Finding a Fulfilling Career

Jan 18, 2021 | Career Advice, Goals setting, Job Search Help

Finding a fulfilling career is something everyone can do.

When talking to a friend a few months ago, he told me of someone at his company who for over 8 years felt so much anxiety from his job that he needed to take a special medication just to sleep at night. He was inspired by my friend for having the courage to leave a situation that had caused him so much anxiety for so long. My friend inspired determination to make a positive change for himself and his family.

Hearing this made me immensely sad for him even though we have never met. It cultivated even more desire to help people find fulfilling careers.

No one should have to feel this way about their work. No one.

Many of us, like the person in this story, stay in situations that do not bring purpose or fulfillment. We allow ourselves to believe that work is just meant to be miserable because it’s called work for a reason. I know that I have allowed myself to believe this as truth. The person in this story simply hasn’t given themselves the grace to believe there could be a better way outside his already accepted bubble.

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Want to know the real truth?

Every single person should and could have a career they love or gain fulfillment from.

The hard part is that it’s up to us to find it after we recognize that we aren’t currently finding fulfillment. And it is possible.

Here’s a strategy for determining if your career offers fulfillment, and how to find a fulfilling career if it doesn’t.


How do you define career fulfillment?

Before deciding you need to find a different career with more fulfillment, let’s determine if you currently have a fulfilling career.

A great approach is to assess whether your psychological needs are being met. This article sums up really well what those psychological needs are.

They are:

  1. Autonomy – you feel like you have control over events in your day. While you can’t completely avoid surprises, you generally feel in control of what happens to you.
  2. Competence – you have a natural talent for what you do.
  3. Being Connected – you feel connected to others, or you generally have good relationships with those around you and you feel appreciated.

One way to determine if these psychological needs are being met is to list all the things you do in a given day or week. Designate each of those things either as ‘Get to do’s’ or ‘Have to do’s’ based on how you feel when you have to do them.

If your ‘get to do’s’ outnumber your ‘have to do’s’, chances are these three psychological needs are being met for you.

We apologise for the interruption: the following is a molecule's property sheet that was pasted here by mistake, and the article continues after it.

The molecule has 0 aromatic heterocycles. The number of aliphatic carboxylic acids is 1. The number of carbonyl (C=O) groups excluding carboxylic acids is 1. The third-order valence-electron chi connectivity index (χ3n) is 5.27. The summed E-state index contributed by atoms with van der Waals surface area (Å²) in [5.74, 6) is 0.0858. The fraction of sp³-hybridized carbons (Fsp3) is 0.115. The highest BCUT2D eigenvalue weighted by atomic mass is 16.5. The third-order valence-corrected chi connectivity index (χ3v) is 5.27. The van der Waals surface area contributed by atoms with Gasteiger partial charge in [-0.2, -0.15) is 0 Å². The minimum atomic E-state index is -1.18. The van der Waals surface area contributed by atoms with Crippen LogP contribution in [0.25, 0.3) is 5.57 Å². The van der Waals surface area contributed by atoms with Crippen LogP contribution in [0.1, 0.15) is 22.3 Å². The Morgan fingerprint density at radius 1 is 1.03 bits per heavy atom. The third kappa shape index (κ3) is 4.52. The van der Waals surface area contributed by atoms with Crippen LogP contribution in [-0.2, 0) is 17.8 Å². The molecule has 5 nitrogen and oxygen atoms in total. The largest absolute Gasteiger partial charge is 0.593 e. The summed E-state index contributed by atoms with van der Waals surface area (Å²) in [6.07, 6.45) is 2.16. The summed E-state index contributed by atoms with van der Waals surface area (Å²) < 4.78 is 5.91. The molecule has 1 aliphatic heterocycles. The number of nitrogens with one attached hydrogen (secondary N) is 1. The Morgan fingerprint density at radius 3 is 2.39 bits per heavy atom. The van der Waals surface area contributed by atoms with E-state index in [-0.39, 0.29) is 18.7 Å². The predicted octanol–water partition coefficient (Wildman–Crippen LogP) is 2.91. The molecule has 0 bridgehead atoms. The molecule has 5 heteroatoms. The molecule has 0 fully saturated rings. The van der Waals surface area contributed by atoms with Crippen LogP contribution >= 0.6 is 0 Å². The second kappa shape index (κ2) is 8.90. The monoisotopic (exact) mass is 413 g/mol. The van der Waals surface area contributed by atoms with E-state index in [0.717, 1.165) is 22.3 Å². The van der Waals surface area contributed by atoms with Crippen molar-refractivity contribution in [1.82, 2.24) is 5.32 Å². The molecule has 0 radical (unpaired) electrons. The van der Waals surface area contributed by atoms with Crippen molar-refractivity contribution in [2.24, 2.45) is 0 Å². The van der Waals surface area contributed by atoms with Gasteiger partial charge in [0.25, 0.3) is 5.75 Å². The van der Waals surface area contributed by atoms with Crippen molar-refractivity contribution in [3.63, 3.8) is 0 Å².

If they don’t, see if you can find a way to delegate or manage some of your ‘have to do’s’ from your list. If that isn’t possible, it is time to consider a change to a more fulfilling and rewarding career.

Here are 4 steps you can take to finding a fulfilling career if your psychological needs are not being met


Step 1: Define your ‘why’

Defining your ‘why’ means finding out what gives you purpose in life.

Most of us don’t face this question head-on because it sounds pretty heavy and intimidating. It doesn’t have to be. A good friend once offered a great tip to make this easy.

All you need to do is get some quiet space and a blank piece of paper. Write down the statement ‘I am put on this Earth to…’. Just keep writing anything you want until you can’t write anymore.

If this is still too heavy, here’s a simpler and lighter way to find it: take the list of ‘get to do’s’ you made earlier and use that as things that leave you feeling purpose.


Step 2: Find places where you can use your ‘why’

Next, find careers, trades, roles, organizations, or areas where you can express your defined purpose. Remember, this isn’t confined to a very specific job or task. There are many different roles and careers out there that can fulfill what brings you purpose.

15 years ago, when working in restaurants, I would not have believed you if you said I’d be helping people with interview coaching or employers with making great hires. But helping others thrive by setting themselves up to be happy and have great experiences is my purpose. Both restaurants and interview coaching use a skillset that meets this purpose.


Step 3: Seek advice from those who can help you achieve your purpose

​From here, you can start reaching out to experts in the field or already in organizations you are interested in. Simply introduce yourself, explain why you are interested, and ask them if they have any advice on finding a career in the field. DO NOT ASK THEM TO GET YOU A JOB. That question signals self-servitude, not the fulfillment of purpose.

Simply ask for any advice they may have to get involved. They will point you in the right direction if you are genuine, which sometimes can lead to an offer for a role or open doors that you may not have previously thought possible.


Step 4: Take measurable steps to get started.

​Last, start taking practical steps towards the work you love. The first move in doing this is always the hardest. If you can get past the first step, you are committed and the subsequent steps get much easier.

If it’s a role or job, begin applying. If it requires training, education, or certification, find out when and how to apply to receive it. If it’s starting your own business, make a roadmap to get it off the ground.

But promise yourself this. Do not beat yourself up if it takes time or if you can’t move the ball 100 yards every day. Move the ball 1 yard at a time. Do your best and give yourself the grace to not have everything immediately perfect.

And if you need help, or just an ear along the way, I am here for you.

Tim Dyck
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